Lost in Translation – A Villanelle

dan emily
Here lies inebriated Emily, NYE 2015.

A villanelle is a poem form with some strict rules. It has 6 stanzas, each with 3 lines (except the last which has 4). The first line of the first stanza is repeated as the final line of the second and fourth stanza. The third line of the first stanza is repeated as the final line of the third and fifth stanza. Then they both get repeated in the sixth stanza. Oh, and they have to rhyme. I only learned all of this today, when I had to write one for my poetry class tomorrow. It was, as with all of the poetry exercises I’ve been doing, at first frustrating, then restrictive, then fun. And the results are… I’m not sure.

So here’s my own example and, underneath, a beautiful villanelle by Elizabeth Bishop. It’s a poem which I’ve liked for a long time but only just discovered was a villanelle (seeing as I didn’t know villanelles existed until today.

Emily x

Lost In Translation

There’s no poetry in sobriety,
only the algorithm of being clean.
Only the cold mirror of chastity.

I inspire your animosity.
You find me now too prim; pristine.
You see no poetry in sobriety.

Your Merlot mocks my earl grey tea.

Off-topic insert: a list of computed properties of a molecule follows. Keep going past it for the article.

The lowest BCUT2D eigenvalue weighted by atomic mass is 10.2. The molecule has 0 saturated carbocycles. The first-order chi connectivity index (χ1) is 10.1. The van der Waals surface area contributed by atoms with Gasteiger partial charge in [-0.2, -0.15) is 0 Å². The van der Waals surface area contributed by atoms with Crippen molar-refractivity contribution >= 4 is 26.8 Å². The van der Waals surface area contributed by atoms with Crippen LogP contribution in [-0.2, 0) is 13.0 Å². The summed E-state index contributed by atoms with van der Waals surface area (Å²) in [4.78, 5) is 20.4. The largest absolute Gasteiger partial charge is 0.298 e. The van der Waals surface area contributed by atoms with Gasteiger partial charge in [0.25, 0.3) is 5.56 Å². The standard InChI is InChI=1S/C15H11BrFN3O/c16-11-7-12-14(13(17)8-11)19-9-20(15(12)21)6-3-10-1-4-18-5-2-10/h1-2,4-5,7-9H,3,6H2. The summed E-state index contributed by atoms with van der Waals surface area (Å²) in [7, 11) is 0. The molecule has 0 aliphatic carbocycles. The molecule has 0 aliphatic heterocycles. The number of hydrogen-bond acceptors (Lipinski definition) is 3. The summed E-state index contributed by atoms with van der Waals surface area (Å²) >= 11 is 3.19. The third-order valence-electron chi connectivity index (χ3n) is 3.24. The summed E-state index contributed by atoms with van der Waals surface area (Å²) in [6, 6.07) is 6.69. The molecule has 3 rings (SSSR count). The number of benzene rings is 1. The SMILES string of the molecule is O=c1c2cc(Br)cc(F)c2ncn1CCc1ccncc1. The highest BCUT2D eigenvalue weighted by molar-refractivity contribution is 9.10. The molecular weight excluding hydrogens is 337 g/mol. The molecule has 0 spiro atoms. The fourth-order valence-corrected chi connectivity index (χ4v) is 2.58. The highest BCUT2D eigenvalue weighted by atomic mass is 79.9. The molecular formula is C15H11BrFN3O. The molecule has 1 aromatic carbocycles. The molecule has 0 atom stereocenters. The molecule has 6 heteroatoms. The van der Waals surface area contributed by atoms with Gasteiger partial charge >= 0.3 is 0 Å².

By spilling. You wish to make a scene.
Confront the cold mirror of chastity.

I mop the mess with efficiency.
You find my earnestness obscene
and see no poetry in sobriety.

I wait. Hands clasped. Sit matronly
as you take to the streets for nicotine.
But the cold mirror of chastity

awaits. And I watch warily
As you light up: daring me to intervene.
To prove there’s no poetry in sobriety;
To crack the cold mirror of chastity.

*

One Art – Elizabeth Bishop

The art of losing isn’t hard to master;
so many things seem filled with the intent
to be lost that their loss is no disaster.
 .
Lose something every day. Accept the fluster
of lost door keys, the hour badly spent.
The art of losing isn’t hard to master.
 .
Then practice losing farther, losing faster:
places, and names, and where it was you meant
to travel. None of these will bring disaster.
  .
I lost my mother’s watch. And look! my last, or
next-to-last, of three loved houses went.
The art of losing isn’t hard to master.
  .
I lost two cities, lovely ones. And, vaster,
some realms I owned, two rivers, a continent.
I miss them, but it wasn’t a disaster.
  .
—Even losing you (the joking voice, a gesture
I love) I shan’t have lied. It’s evident
the art of losing’s not too hard to master
though it may look like (Write it!) like disaster.
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